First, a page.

Chapter 18
Object Database Management Systems
Outline
Motivation for object database
management
 Object-oriented principles
 Architectures for object database
management
 Object database definition and
manipulation in SQL:1999
 Object database definition and
manipulation in Oracle 9i

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Motivation: Complex Data
Most relational DBMSs support only a few
data types.
 Many business applications require large
amounts of complex data such as images,
audio, and video.
 The need to integrate complex data with
simple data drives the demand for object
database technology.

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Motivation: Type System
Mismatch
Increasing use of database access in
procedural code
 Different data types used in programming
languages versus DBMSs
 Data type mismatch makes software more
difficult to develop.
 A relational DBMS cannot perform
elementary operations on complex data.

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Application Examples
Dental Office Support
 Real Estate Listing Service
 Auto Insurance Claims

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Object-Oriented Principles
An object is a combination of data and
procedures.
 A class is a prototype that defines the
variables and methods common to all
objects of the class.
 Three underlying principles:
encapsulation, inheritance and
polymorphism.

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Encapsulation
Objects can be accessed only through their
interfaces.
 Classes can be reused rather than just
individual procedures.
 More complex classes can be defined
using simpler classes.
 Provides a form of data independence.

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Bond Class Example
CLASS Bond {
// VARIABLES:
ATTRIBUTE Float IntRate;
ATTRIBUTE Date Maturity;
// METHODS:
Float Yield();
// Computes the Bond’s Yield
};
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Inheritance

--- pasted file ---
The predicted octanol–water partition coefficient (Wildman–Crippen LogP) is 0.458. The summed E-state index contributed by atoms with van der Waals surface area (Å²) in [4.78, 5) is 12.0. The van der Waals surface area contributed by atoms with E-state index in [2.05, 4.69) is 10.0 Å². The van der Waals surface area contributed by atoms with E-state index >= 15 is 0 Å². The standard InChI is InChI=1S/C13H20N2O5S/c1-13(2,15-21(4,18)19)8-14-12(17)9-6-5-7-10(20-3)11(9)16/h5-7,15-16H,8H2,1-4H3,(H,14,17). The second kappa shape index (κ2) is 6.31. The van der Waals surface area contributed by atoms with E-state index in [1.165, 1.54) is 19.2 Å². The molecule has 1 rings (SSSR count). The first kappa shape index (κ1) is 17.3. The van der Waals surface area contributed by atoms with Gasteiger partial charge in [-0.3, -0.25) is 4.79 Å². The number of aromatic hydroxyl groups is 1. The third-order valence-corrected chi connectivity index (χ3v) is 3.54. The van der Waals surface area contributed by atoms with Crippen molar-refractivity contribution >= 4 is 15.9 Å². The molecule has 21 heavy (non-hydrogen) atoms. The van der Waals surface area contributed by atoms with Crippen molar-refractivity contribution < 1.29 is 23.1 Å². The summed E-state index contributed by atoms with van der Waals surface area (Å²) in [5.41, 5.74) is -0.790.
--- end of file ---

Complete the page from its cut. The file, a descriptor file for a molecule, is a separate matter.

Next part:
Sharing of data and code among similar
classes (classes and subclasses).
 Inherit variables and methods from parent
classes
 When using the subclasses, the methods in
the parent classes can be used.
 Inheritance provides an improved
organization of software and incremental
reusability.

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Inheritance Examples
Bond
IntRate
Maturity
Yield
Poin t
x,y
Dist ance
Equals
Inheritance
Relationships
C ol orPoin t
Color
Brighten
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SubClasses
C orporate
Rat ing
T heCompany
Junk
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Multiple Inheritance Example
Se curity
Symbol
SecName
LastClose
Stock
OutShares
IssuedShares
Yield
Inheritance
conf lict
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Bond
IntRate
Maturity
Yield
C onve rtibl e
ConvPrice
ConvRatio
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Polymorphism
Ability of a computing system to choose
among multiple implementations
 Benefits

– Fewer, more reusable methods
– incremental modification of code
Requesting a method execution involves
sending a message to an object
 Client-server processing and objectoriented computing are closely related.

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Processing a Message